Praise for Bride of the Fat White Vampire:
“This tangy go-round for Fox’s quarter-ton vampire gives readers a run for their money at telling the bloodsuckers from the leaches. . . . (Jules) Duchon comes into contact with a wide array of savory and unsavory characters– and finely described slices of New Orleans– allowing Fox to throw jabs and sling darts. Says Doodlebug of his new home: ‘California is different from the rest of the country. A combination of widespread Wiccanism and Hollywood liberalism means that blood-drinking is not as stigmatized as it would be here.’ Sass and smarts are also in his bag of tricks, whether he’s poking fun at Internet searches or driving home a little social commentary on racism and greed. The plot is intricate enough to be more mystery than horror tale, with a complicated land scam that turns into something of a red herring, while grave tampering, lost loves, new loves, rotten apples, and morality plays are all kept aloft in sensible procession. Then the story accelerates into a mad whirligig . . . Centrifugal forces could easily take the story down to crash and burn, but Fox commands the pyrotechnics and pilots to a sweet landing. A sprawling comedy of horrors, the possibility of its spilling into a third manifestation certainly welcome.” Read more
– Kirkus Reviews
“A wonderful cast of extraordinary but believable characters–human and vampire–populate this witty novel. The story’s leisurely pace reflects the laid-back ways of the Big Easy.” Read more
“The first book in the series established Fox’s deft knack for combining genres, and Bride of the Fat White Vampire confirms it. This time around, Fox concocts a convoluted mystery in the hardboiled tradition of Raymond Chandler, explicitly perverts the Anne Rice brand of vampire fiction, and spices the plot with elements from James Whale’s film Bride of Frankenstein. . .” Read more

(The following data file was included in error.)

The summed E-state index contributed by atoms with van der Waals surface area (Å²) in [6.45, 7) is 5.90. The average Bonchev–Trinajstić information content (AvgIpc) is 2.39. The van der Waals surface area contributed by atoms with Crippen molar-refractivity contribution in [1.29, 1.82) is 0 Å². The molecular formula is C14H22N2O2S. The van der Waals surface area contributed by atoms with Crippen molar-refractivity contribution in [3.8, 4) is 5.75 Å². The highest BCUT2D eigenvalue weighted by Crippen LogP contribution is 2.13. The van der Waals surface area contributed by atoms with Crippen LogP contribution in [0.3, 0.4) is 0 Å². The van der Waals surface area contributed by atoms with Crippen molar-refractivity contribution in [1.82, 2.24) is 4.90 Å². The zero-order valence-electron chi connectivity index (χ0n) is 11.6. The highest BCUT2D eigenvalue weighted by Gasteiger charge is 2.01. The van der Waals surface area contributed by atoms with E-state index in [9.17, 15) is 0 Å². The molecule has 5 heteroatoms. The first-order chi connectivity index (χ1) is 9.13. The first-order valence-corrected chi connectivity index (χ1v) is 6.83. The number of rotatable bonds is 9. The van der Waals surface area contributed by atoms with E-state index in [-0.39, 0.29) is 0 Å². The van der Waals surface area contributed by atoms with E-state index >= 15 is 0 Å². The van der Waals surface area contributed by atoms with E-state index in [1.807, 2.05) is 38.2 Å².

-Claude Lalumiere, The Montreal Gazette
“Andrew Fox has succeeded in overcoming a sophomore jinx by writing a successful second novel. The supporting characters in Bride of the Fat White Vampire are fleshed out more than in the first novel and are given their own depth. Fox also expands upon the already rich vampire mythos he created in Fat White Vampire Blues. On top of all that, Fox has written a true mystery that holds surprises for the reader all the way to the end.” Read more
Brian Houle, About.com
“God, I love the sci-fi-fantasy-horror-magicrealism-pagan-mystic genres, cause every once in a while you come across a book like Bride of the Fat White Vampire. . . Funny, clever, and highly entertaining.” Read more
Joe Murphy, The Dragon Page
“Fox’s novel is a delightful gumshoe gumbo of various types of genre fiction: the comic vampire novel, the detective novel, the local color novel set in the Big Easy. Fans of any of these sorts of books will find Bride of the Fat White Vampire hard to put down.” Read more
June Pulliam, Necrofile